The demonstrations will abstract the topology for each carrier, including a virtual network in another carrier, setup of dynamic VNFs (virtual network functions), dynamic-connect IP services, and restore/setup of intra-lab optical connections. Each of these demonstrations will help vendors, carriers, and standard bodies see how complete the solutions are, and what needs to be done to progress multilayer interoperability between vendors and carriers.
Overall, the OIF is helping to move SDN and NFV (network functions virtualization) forward with the test of SDN TAPI. Vendors will benefit from knowing what applications need more work, and carriers will benefit from knowing how adoption of SDN/NFV can work across vendors and carriers so they can speed investment.
Donald Frey, Principal Analyst, Intelligent Networks
Roy Rubenstein, Gazettabyte
July 26, 2016
The Optical Internetworking Forum (OIF) has started a new analogue coherent optics (ACO) specification based on the CFP8 pluggable module.
The CFP8 is the latest is a series of optical modules specified by the CFP Multi-Source Agreement and will support the emerging 400 Gigabit Ethernet standard.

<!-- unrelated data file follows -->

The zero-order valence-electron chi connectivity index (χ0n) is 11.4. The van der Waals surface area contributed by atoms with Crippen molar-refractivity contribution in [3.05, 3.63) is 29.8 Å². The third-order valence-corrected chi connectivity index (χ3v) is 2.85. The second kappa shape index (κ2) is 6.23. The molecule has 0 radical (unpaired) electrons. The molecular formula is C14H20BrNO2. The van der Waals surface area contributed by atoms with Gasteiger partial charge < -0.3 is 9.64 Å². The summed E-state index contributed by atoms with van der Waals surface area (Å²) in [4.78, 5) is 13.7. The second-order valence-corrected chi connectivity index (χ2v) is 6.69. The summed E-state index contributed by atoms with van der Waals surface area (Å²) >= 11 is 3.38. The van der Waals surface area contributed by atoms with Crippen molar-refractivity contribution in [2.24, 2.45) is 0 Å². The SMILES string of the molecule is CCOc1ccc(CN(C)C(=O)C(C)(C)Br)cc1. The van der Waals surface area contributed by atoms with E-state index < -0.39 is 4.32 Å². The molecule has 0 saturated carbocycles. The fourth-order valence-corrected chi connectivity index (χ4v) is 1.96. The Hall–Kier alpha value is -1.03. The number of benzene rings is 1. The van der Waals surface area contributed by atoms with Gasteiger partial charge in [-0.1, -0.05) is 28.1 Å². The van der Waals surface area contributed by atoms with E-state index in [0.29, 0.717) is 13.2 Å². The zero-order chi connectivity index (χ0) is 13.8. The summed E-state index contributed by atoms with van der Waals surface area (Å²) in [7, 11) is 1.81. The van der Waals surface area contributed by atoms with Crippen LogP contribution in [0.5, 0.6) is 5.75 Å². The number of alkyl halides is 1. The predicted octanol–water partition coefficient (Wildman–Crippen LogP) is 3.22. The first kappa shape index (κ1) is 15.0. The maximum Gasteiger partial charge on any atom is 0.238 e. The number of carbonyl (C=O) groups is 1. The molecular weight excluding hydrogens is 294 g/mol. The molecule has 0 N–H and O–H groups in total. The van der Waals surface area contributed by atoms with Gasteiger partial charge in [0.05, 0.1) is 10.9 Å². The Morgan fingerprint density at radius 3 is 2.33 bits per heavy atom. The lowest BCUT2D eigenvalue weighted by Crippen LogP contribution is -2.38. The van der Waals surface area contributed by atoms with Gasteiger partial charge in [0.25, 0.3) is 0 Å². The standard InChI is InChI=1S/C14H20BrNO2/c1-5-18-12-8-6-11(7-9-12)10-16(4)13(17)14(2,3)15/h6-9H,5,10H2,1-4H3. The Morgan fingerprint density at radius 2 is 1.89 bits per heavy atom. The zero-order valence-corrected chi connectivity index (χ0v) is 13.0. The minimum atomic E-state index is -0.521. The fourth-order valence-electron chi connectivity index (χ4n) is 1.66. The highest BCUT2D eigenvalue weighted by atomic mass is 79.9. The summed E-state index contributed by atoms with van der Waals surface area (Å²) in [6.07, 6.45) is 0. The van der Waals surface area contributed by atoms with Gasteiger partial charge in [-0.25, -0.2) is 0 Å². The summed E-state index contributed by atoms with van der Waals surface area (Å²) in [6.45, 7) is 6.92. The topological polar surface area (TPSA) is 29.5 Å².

An ACO module used for optical transport integrates the optics and driver electronics while the accompanying coherent DSP-ASIC residing on the line card.
Systems vendors can thus use their own DSP-ASIC, or a merchant one if they don’t have an in-house design, while choosing the coherent optics from various module makers. The optics and the DSP-ASIC communicate via a high-speed electrical connector on the line card.
Current CFP2-ACO modules support single-wavelength transmission rates from 100 gigabit to 250 gigabit depending on the baud rate and modulation scheme used. The goal of the CFP8-ACO is to support up to four wavelengths, each capable of up to 400 gigabit-per-second transmissions.
This project is going to drive innovation
“This isn’t something there is a dire need for now but the projection is that this will be needed in two years’ time,” says Karl Gass of Qorvo and the OIF Physical and Link Layer Working Group optical vice chair.
OIF members considered several candidate optical modules for the next-generation ACO before choosing the CFP8. These included the existing CFP2 and the CFP4. There were some proponents for the QSFP but its limited size and power consumption is problematic when considering long-haul applications, says Gass.